BUFFALO, N.Y. -- The Center for Urban Studies, a research and
community development unit in the University at Buffalo School of
Architecture and Planning, has joined itself to a massive effort: a
proposal by the City of Buffalo and the Buffalo Municipal Housing
Authority to restructure, redevelop and rehabilitate downtown
Buffalo's seriously declining Commodore Perry neighborhood and turn
it into the vibrant, sustainable community it once was.
The effort is part of the BMHA Perry Choice Neighborhood
Initiative, or BMHA-PCN, now in its assessment/strategic planning
stage, funded by a $250,000 planning grant awarded by the
Department of Housing and Urban Development's Choice Neighborhood
The grants went to 17 proposals nationwide out of a pool of 119
The strategic plan is being produced by Henry Louis Taylor, PhD,
professor of urban and regional planning and director of the Center
for Urban Studies. It will be submitted by the BMHA to HUD to
compete for a $30 million implementation grant.
"If the BMHA receives the implementation grant," Taylor says,
"the $30 million will be used to leverage $200 million or more from
local businesses, foundations and other resources, with which to
accomplish our aims."
Those aims include an ambitious overhaul of what was a
once-thriving, multi-ethnic, multi-racial neighborhood that in some
respects -- but not all -- has been in decline for more than a
The Perry Choice neighborhood is bounded by South Park on the
south, Smith Street to the east, Sycamore to the north and Michigan
Avenue to the west. Historically, working class African-American
Buffalonians shared this industrial-residential community with a
mix of Poles, Italians, Germans, Canadians, British, Irish,
Russians, Austrians, Hungarians, Swedish, Czechs and Romanians who
worked in area grain mills, on the docks and for the dozens of
manufacturing that continue to flourish there. Today, most
residents are African American, and most are poor.
Taylor says the project will require the demolition or
rehabilitation of about 414 boarded-up, neglected and/or decrepit
public housing units and their replacement with safe, new, clean
affordable housing. But it goes far beyond that.
"If we expect positive outcomes, then the only approach to take
is one that comprehensively attacks social, physical and
educational deficiencies," he says. "We can't just replace some
housing, physically beef up school buildings and say, 'There. We're
done.' It hasn't worked in the past and it won't work now.
"We have to eradicate the decay," he says, "and build a
cradle-to-college-and/or-career mini-educational pipeline that will
feed students into associated schools. We also need to launch a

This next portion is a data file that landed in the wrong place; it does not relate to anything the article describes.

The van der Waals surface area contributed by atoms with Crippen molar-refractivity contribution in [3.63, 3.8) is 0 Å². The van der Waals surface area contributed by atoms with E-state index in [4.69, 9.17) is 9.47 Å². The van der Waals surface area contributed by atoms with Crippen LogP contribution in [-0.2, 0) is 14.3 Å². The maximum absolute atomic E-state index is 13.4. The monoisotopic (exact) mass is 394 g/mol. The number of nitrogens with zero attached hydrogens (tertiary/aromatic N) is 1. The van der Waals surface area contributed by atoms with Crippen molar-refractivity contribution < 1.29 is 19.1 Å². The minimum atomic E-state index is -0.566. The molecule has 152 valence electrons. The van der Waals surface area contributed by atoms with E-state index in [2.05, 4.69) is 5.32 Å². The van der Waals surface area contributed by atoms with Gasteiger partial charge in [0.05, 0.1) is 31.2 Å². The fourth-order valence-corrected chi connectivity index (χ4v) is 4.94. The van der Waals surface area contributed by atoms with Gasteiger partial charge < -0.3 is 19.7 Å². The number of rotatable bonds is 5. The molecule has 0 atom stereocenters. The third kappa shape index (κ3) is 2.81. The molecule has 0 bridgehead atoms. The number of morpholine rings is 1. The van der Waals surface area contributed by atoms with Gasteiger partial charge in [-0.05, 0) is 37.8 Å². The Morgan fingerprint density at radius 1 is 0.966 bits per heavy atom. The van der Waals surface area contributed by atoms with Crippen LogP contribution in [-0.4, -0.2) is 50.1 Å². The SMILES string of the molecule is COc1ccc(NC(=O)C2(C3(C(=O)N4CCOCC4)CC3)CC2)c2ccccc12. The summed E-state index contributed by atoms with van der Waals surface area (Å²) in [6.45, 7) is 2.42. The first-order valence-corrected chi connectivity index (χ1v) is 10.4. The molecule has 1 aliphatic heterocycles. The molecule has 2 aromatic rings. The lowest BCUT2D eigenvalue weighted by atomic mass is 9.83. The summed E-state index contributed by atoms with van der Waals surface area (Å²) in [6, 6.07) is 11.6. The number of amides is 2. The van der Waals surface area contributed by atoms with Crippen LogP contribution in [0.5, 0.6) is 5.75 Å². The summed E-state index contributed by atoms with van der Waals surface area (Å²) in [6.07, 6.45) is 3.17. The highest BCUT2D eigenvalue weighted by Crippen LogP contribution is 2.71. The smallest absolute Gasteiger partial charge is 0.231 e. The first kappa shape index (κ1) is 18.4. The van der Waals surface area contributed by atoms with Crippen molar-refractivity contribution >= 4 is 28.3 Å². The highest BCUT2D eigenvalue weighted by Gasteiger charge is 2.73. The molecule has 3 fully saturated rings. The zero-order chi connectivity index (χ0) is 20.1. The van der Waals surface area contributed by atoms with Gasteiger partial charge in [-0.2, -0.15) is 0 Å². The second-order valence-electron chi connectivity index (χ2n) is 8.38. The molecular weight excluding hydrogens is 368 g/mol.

LEED-based neighborhood development strategy that emphasizes smart
growth, green housing and design, walkability, access to
transportation and proximity to jobs and services, particularly to
jobs (and training for jobs) in the multitude of manufacturing and
health care institutions in the community. We are devising a plan
to provide for all of this."
Taylor calls this set of wrap-around services to support
education, health, social and physical regeneration outcomes for
all residents a tall order.
"Our proposal would establish a healthier community through
community agriculture programs and better grocery markets featuring
fresh produce, and even includes a plan for in-neighborhood
transportation to and from those stores, which are difficult to
reach on foot, particularly for the elderly and disabled," he
Taylor acknowledges that the plan is exceptionally ambitious and
comprehensive, "but essential if we are to overcome the decades of
poor planning, poverty and neglect that have decimated so much of
this community," he says.
What angers him is the assumption that people who are poor or
who live in decaying neighborhoods or in public housing don't care
about where they live and don't care about their children or about
getting a better job.
"That is absolutely not true," he says.
"These parents care deeply about their kids' welfare, but many
are living below the poverty line and most are grossly unsupported
in their efforts to assist their kids' educations. If there is no
place -- or room -- at home in their tiny apartments in which their
kids can study, no accessible libraries, no healthy sources of
food, poor transportation, high levels of gang activity, a built
environment that is grim and falling apart -- what can we expect of
these families or the children they are raising?
"They need jobs. They need decent housing, safe streets and
libraries. They need their community back. It is a big, big job,
but that is precisely our aim here."
To aid in the effort, the BMHA-PCN will, at its outset,
establish a strong research and evaluation component. The goal is
to devise a system of data gathering and analysis, develop a set of
metrics for evaluating the project and create a system of formative
and summary evaluations that will drive the initiative and measure
outcomes, transforming the initiative into an evidence-based
With this documentation, Taylor expects the Perry redevelopment
efforts to catalyze the renewal of two other neighborhoods anchored
by two other BMHA housing projects: the Kowal Apartments on
Sobieski Street near the Broadway Market and Woodson Gardens in the
Fruit Belt. Both neighborhoods are slated for renewed, restored
and/or brand new housing programs.
The Perry Choice Neighborhood Planning Initiative website is at